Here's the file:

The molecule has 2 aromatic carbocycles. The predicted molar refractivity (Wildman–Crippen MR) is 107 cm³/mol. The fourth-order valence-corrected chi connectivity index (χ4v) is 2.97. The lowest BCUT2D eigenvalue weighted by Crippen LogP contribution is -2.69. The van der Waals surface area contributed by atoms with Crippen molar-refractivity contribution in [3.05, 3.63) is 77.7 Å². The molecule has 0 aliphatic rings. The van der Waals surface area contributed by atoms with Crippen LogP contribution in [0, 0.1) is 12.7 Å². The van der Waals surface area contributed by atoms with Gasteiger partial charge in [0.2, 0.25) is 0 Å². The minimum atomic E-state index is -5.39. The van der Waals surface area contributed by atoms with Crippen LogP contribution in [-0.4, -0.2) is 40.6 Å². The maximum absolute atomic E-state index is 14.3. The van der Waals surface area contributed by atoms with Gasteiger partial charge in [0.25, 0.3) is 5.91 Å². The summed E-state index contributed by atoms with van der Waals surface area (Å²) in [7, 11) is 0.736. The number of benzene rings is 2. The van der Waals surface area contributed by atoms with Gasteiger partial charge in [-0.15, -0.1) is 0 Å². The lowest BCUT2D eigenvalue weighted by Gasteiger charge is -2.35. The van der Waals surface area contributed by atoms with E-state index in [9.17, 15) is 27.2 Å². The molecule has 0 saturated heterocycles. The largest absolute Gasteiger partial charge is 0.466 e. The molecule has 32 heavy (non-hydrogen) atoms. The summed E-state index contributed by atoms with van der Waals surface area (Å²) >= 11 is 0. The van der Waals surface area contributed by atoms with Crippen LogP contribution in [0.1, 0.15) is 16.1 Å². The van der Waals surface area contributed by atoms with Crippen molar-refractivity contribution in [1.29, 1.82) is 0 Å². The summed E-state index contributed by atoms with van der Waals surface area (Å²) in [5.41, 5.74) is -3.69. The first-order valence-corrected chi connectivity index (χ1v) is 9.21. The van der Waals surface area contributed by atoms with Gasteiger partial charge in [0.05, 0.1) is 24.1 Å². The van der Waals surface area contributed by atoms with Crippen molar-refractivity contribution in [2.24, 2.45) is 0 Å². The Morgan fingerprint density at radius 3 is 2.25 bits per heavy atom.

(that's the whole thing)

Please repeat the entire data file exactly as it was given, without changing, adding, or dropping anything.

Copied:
The molecule has 2 aromatic carbocycles. The predicted molar refractivity (Wildman–Crippen MR) is 107 cm³/mol. The fourth-order valence-corrected chi connectivity index (χ4v) is 2.97. The lowest BCUT2D eigenvalue weighted by Crippen LogP contribution is -2.69. The van der Waals surface area contributed by atoms with Crippen molar-refractivity contribution in [3.05, 3.63) is 77.7 Å². The molecule has 0 aliphatic rings. The van der Waals surface area contributed by atoms with Crippen LogP contribution in [0, 0.1) is 12.7 Å². The van der Waals surface area contributed by atoms with Gasteiger partial charge in [0.2, 0.25) is 0 Å². The minimum atomic E-state index is -5.39. The van der Waals surface area contributed by atoms with Crippen LogP contribution in [-0.4, -0.2) is 40.6 Å². The maximum absolute atomic E-state index is 14.3. The van der Waals surface area contributed by atoms with Gasteiger partial charge in [0.25, 0.3) is 5.91 Å². The summed E-state index contributed by atoms with van der Waals surface area (Å²) in [7, 11) is 0.736. The number of benzene rings is 2. The van der Waals surface area contributed by atoms with Gasteiger partial charge in [-0.15, -0.1) is 0 Å². The lowest BCUT2D eigenvalue weighted by Gasteiger charge is -2.35. The van der Waals surface area contributed by atoms with E-state index in [9.17, 15) is 27.2 Å². The molecule has 0 saturated heterocycles. The largest absolute Gasteiger partial charge is 0.466 e. The molecule has 32 heavy (non-hydrogen) atoms. The summed E-state index contributed by atoms with van der Waals surface area (Å²) >= 11 is 0. The van der Waals surface area contributed by atoms with Crippen LogP contribution in [0.1, 0.15) is 16.1 Å². The van der Waals surface area contributed by atoms with Crippen molar-refractivity contribution in [1.29, 1.82) is 0 Å². The summed E-state index contributed by atoms with van der Waals surface area (Å²) in [5.41, 5.74) is -3.69. The first-order valence-corrected chi connectivity index (χ1v) is 9.21. The van der Waals surface area contributed by atoms with Gasteiger partial charge in [0.05, 0.1) is 24.1 Å². The van der Waals surface area contributed by atoms with Crippen molar-refractivity contribution in [2.24, 2.45) is 0 Å². The Morgan fingerprint density at radius 3 is 2.25 bits per heavy atom.